The pandemic has had a huge impact on Springhead, as it has on so many charities, businesses and individuals, but with support from a number of funders, large and small, we are now looking forward to a brighter future.
This month, we had the exciting news that the Springhead Trust is one of 445 heritage organisations across the country set to receive a lifesaving financial boost thanks to the Culture Recovery Fund for Heritage. The grant of £84,500 will go towards core running costs and will fund a range of works designed to help the charity adapt and recover. These include the conversion of an existing garage into an outdoor classroom, improvements to the track leading to Springhead, and the replacement of a partition wall upstairs in the Mill Building with a sliding partition to enable larger arts and other events to take place with social distancing.
Edward Parker, Director of the Springhead Trust, said ‘This grant will make all the difference to Springhead. Our historic buildings and 15 acres of grounds are an important asset to the local and wider community, but without our usual income from school groups, wedding parties and other users, we have been struggling. The funding will help to keep the charity going during the pandemic, but also to adapt to the new circumstances, and to be ready to welcome existing and new visitors when it is safe to do so.’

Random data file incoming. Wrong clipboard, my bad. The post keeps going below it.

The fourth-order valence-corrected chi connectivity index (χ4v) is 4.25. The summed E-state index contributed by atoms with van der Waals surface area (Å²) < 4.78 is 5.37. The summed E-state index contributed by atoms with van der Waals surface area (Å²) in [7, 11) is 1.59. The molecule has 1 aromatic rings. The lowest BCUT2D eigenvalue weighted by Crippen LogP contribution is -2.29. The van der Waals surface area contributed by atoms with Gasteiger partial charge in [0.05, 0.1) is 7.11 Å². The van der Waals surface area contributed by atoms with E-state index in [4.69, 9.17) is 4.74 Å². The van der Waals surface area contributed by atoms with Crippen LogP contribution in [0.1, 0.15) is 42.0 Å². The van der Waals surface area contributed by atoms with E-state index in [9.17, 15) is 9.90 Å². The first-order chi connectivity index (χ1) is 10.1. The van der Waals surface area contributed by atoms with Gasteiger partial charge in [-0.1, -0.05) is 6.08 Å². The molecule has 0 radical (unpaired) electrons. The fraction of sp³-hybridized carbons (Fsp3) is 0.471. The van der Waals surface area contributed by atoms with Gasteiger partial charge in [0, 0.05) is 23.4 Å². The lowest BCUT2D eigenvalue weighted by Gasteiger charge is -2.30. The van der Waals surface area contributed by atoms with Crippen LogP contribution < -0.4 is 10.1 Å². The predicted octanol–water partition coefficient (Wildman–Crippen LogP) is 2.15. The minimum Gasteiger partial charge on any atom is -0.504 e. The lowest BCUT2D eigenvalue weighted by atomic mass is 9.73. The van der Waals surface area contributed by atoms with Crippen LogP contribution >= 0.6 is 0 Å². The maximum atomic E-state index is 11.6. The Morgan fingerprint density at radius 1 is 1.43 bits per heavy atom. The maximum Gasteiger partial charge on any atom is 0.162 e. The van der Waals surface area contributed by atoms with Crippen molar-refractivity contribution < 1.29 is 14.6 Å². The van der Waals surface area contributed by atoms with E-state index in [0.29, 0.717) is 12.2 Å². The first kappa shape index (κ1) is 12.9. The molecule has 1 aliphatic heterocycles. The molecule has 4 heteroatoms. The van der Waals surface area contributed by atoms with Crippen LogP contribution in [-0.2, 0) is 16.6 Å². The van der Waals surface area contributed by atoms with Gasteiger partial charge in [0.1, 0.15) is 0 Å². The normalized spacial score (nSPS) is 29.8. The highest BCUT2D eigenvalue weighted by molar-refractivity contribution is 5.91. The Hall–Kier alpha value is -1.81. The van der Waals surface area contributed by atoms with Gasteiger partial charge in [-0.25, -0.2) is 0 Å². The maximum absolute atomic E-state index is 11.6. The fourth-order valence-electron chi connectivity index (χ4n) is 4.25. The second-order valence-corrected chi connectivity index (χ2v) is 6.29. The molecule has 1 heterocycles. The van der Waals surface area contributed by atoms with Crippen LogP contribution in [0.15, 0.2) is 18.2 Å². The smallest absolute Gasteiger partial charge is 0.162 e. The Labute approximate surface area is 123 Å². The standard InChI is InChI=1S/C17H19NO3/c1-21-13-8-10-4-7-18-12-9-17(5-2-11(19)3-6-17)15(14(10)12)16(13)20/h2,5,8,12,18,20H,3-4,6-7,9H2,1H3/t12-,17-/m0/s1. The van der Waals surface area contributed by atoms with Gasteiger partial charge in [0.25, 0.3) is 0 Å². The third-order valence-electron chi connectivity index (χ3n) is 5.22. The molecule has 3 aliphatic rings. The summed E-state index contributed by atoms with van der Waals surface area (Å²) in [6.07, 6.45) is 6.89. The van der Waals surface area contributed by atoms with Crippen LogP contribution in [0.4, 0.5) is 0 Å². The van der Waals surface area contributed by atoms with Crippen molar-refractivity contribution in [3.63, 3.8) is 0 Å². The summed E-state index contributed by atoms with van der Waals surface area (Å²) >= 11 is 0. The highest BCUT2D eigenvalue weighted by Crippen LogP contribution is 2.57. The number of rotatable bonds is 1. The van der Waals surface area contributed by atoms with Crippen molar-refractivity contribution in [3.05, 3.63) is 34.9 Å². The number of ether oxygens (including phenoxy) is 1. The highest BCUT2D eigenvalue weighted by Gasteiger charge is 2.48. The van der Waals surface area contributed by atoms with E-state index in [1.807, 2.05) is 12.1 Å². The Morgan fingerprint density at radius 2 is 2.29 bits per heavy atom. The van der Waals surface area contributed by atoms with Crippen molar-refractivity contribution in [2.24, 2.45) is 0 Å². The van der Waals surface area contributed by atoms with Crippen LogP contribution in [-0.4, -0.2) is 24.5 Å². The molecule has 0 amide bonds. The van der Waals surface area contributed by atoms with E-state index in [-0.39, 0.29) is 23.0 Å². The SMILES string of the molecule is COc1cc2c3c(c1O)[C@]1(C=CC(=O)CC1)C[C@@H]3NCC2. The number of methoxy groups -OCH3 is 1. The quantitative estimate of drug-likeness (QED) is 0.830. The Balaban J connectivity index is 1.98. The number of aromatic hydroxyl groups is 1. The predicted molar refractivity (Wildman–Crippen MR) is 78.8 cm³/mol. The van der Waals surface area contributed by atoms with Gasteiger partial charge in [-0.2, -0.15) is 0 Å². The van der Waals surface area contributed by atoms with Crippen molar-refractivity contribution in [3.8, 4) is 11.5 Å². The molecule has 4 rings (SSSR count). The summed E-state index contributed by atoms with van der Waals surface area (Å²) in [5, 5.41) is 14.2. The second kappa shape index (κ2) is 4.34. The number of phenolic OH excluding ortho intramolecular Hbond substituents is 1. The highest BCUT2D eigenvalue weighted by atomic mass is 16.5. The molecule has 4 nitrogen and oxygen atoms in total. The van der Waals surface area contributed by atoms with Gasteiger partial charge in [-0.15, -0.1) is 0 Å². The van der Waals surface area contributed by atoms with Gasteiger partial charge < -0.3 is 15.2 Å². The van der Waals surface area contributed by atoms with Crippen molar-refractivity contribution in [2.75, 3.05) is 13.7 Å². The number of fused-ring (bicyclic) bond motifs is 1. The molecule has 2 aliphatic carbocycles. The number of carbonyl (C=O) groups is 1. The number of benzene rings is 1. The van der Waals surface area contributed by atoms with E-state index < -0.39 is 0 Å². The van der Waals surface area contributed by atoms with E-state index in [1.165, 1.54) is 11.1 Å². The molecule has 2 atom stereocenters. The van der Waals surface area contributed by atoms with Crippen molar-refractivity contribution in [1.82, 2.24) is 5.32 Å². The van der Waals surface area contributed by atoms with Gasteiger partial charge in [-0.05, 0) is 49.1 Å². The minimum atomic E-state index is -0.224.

The Trust has also been awarded grants in the last few weeks from the Sylvia Waddilove Foundation towards core costs, and from Frugi’s Happy Childhood Fund for costs to help us connect children with nature. This grant will enable Springhead to buy equipment so that children can take part in practical activities in the garden and kitchen, explains Edward Parker: ‘With the grant from Frugi, we will be doing field to plate activities that will help children understand how their food is grown and some of the many advantages both to themselves, in terms of health, and to the ecosystem, of eating fresh organically and locally grown food. This will include smoothies and ice creams made with soft fruit they can pick for themselves, and juicing apples from the new community orchard we will be creating’. The government is still advising against residential educational visits, but the Trust is preparing for when schools can return, and hopes to welcome more children on non-overnight visits.